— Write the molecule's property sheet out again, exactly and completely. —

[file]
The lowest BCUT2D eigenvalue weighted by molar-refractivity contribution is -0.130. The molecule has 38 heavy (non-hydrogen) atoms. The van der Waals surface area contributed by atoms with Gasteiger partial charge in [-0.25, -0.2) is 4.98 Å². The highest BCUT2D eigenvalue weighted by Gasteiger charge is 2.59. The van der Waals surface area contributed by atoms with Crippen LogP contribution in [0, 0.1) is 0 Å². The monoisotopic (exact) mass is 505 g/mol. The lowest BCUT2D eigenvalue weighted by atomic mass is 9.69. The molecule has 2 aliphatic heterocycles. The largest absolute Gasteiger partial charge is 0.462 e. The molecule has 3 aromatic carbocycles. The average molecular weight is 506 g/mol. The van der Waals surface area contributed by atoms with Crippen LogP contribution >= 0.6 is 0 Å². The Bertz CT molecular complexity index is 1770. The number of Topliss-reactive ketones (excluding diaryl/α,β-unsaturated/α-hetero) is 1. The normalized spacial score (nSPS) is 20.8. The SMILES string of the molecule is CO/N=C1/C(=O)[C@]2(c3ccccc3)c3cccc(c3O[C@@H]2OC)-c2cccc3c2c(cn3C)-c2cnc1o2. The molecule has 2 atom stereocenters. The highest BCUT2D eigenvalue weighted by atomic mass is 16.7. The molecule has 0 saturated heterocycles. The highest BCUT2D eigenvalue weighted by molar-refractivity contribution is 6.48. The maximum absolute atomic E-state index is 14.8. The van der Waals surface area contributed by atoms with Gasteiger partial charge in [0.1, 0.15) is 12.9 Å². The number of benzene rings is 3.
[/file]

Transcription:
The lowest BCUT2D eigenvalue weighted by molar-refractivity contribution is -0.130. The molecule has 38 heavy (non-hydrogen) atoms. The van der Waals surface area contributed by atoms with Gasteiger partial charge in [-0.25, -0.2) is 4.98 Å². The highest BCUT2D eigenvalue weighted by Gasteiger charge is 2.59. The van der Waals surface area contributed by atoms with Crippen LogP contribution in [0, 0.1) is 0 Å². The monoisotopic (exact) mass is 505 g/mol. The lowest BCUT2D eigenvalue weighted by atomic mass is 9.69. The molecule has 2 aliphatic heterocycles. The largest absolute Gasteiger partial charge is 0.462 e. The molecule has 3 aromatic carbocycles. The average molecular weight is 506 g/mol. The van der Waals surface area contributed by atoms with Crippen LogP contribution >= 0.6 is 0 Å². The Bertz CT molecular complexity index is 1770. The number of Topliss-reactive ketones (excluding diaryl/α,β-unsaturated/α-hetero) is 1. The normalized spacial score (nSPS) is 20.8. The SMILES string of the molecule is CO/N=C1/C(=O)[C@]2(c3ccccc3)c3cccc(c3O[C@@H]2OC)-c2cccc3c2c(cn3C)-c2cnc1o2. The molecule has 2 atom stereocenters. The highest BCUT2D eigenvalue weighted by atomic mass is 16.7. The molecule has 0 saturated heterocycles. The highest BCUT2D eigenvalue weighted by molar-refractivity contribution is 6.48. The maximum absolute atomic E-state index is 14.8. The van der Waals surface area contributed by atoms with Gasteiger partial charge in [0.1, 0.15) is 12.9 Å². The number of benzene rings is 3.